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Citizenfour—Movie Review

How can a no-frills documentary create suspense worthy of Alfred Hitchcock? Filmmaker Laura Poitras manages to do just that as she holes up with a young American whistleblower in his Hong Kong hotel room for eight days as he spills volatile secrets about the ways the NSA is spying on American citizens. The young man’s name is Ed—no, make that Edward—Snowden, and Citizenfour places us in the crucible where he, Poitras, and two journalists from The Guardian (Glenn Greenwald and Ewen MacAskill) brew one of the most explosive stories of our time.

The contrast between the incendiary information Snowden is providing and the mundane details of this eight-day marathon is what makes Citizenfour so compelling. The hotel phone rings and we’re conditioned to expect a moment of drama, but it’s just room service inquiring if Snowden enjoyed his meal. A fire alarm goes off repeatedly and raises everyone’s suspicions until they learn that it’s merely a test.

In this and other ways, Citizenfour humanizes the headline story and paints Snowden as a sincere fellow who, unlike Julian Assange of Wikileaks, doesn’t want to draw attention to himself. One of his principal worries in revealing what he knows is that in our culture of celebrity he will become the story. That’s why he chooses to funnel his information through journalists and a fearless filmmaker, after establishing “secure” contact (a fascinating substory in itself) and arranging a rendezvous.

In essence, Citizenfour is a spy movie, and a damn good one. It invites and demands debate about the larger topic of America’s surveillance policy in the post 9/11 world. Poitras shows foreign newspapers, government spokesmen, and individuals who are much more upset about the U.S. invasion of their privacy than Americans. That’s why Citizenfour is such an important (and relevant) piece of work.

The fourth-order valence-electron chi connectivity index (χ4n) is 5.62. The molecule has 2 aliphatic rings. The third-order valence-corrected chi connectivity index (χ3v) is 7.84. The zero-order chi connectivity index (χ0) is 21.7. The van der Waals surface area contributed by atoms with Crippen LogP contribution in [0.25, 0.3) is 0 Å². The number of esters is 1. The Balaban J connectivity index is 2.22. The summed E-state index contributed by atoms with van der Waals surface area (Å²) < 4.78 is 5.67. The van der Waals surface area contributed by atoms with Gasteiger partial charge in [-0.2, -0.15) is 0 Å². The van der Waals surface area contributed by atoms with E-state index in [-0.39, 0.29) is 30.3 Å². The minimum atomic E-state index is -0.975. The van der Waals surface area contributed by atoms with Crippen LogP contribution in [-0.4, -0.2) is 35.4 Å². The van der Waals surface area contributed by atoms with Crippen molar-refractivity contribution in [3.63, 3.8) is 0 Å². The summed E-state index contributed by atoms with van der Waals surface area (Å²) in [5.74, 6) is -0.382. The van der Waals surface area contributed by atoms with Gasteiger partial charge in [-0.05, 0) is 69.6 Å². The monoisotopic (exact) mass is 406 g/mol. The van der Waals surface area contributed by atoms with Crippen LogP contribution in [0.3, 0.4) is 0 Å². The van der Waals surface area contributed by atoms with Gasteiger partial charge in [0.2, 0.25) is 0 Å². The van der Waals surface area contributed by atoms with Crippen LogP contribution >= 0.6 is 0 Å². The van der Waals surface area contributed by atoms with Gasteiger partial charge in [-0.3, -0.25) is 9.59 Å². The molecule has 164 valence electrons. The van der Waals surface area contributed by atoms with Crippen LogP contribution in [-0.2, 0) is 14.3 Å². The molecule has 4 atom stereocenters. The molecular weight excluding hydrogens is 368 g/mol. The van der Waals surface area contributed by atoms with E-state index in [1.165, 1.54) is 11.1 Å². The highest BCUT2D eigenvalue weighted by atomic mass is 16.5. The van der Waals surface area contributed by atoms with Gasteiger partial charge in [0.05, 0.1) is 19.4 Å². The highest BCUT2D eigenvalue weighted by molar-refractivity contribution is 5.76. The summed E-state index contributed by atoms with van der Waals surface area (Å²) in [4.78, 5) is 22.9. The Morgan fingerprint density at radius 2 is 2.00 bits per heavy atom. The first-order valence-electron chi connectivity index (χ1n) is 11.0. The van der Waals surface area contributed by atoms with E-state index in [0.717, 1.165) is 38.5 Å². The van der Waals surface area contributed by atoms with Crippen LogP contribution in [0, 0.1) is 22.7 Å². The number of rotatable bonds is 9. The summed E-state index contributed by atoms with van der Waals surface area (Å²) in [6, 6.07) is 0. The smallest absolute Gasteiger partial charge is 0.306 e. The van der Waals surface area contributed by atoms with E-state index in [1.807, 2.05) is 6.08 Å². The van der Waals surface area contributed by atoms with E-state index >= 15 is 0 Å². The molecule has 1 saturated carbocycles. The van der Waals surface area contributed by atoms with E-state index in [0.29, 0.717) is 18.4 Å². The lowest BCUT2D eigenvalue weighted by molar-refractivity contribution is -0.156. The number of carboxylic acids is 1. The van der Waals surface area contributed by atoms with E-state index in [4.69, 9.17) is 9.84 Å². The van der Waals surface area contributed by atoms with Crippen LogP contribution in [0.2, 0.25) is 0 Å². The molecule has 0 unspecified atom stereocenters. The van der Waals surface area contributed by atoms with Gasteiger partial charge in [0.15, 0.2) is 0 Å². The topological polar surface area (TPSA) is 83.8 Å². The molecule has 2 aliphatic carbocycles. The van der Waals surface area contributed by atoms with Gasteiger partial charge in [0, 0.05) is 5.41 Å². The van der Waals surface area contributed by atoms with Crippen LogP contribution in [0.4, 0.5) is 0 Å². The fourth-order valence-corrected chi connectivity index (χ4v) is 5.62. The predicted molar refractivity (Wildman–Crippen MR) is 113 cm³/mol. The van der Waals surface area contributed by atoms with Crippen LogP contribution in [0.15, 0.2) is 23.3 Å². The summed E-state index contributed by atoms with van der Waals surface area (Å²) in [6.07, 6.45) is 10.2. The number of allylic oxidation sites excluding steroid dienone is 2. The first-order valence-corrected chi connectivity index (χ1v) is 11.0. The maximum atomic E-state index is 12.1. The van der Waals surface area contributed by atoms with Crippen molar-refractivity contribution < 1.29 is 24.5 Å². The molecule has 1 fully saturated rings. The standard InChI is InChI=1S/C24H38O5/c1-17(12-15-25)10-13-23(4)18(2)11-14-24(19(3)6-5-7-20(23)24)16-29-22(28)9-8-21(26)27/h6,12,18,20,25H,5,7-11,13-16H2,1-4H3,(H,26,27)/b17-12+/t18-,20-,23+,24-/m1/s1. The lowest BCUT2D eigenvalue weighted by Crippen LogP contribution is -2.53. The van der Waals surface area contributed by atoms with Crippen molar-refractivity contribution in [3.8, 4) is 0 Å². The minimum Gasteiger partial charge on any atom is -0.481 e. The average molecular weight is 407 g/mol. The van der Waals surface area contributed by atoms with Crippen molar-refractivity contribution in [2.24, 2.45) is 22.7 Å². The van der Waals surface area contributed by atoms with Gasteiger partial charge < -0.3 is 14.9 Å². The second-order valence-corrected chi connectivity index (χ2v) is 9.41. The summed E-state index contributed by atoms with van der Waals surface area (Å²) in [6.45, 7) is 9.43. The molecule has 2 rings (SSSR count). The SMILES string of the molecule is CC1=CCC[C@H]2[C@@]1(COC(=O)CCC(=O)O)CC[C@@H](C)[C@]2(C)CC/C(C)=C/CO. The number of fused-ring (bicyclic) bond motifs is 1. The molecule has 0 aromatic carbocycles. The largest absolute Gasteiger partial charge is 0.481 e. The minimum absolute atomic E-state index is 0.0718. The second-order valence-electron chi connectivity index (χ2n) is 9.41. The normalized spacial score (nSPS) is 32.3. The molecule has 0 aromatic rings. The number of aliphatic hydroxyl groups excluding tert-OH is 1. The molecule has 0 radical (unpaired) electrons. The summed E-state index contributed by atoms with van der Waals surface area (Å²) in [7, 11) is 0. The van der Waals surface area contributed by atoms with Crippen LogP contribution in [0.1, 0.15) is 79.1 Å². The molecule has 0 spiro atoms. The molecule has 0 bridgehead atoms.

Leonard Maltin is one of the world’s most respected film critics and historians. He is best known for his widely-used reference work Leonard Maltin’s Movie Guide and its companion volume Leonard Maltin’s Classic Movie Guide, now in its third edition, as well as his thirty-year run on television’s Entertainment Tonight. He teaches at the USC School of Cinematic Arts and appears regularly on Reelz Channel and Turner Classic Movies. His books include The 151 Best Movies You’ve Never Seen, Of Mice and Magic: A History of American Animated Cartoons, The Great Movie Comedians, The Disney Films, The Art of the Cinematographer, Movie Comedy Teams, The Great American Broadcast, and Leonard Maltin’s Movie Encyclopedia. He served two terms as President of the Los Angeles Film Critics Association, is a voting member of the National Film Registry, and was appointed by the Librarian of Congress to sit on the Board of Directors of the National Film Preservation Foundation. He hosted and co-produced the popular Walt Disney Treasures DVD series and has appeared on innumerable television programs and documentaries. He has been the recipient of awards from the American Society of Cinematographers, the Telluride Film Festival, Anthology Film Archives, and San Diego’s Comic-Con International. Perhaps the pinnacle of his career was his appearance in a now-classic episode of South Park. (Or was it Carmela consulting his Movie Guide on an episode of The Sopranos?) He holds court at leonardmaltin.com. Follow him on Twitter and Facebook; you can also listen to him on his weekly podcast: Maltin on Movies. — [Artwork by Drew Friedman]

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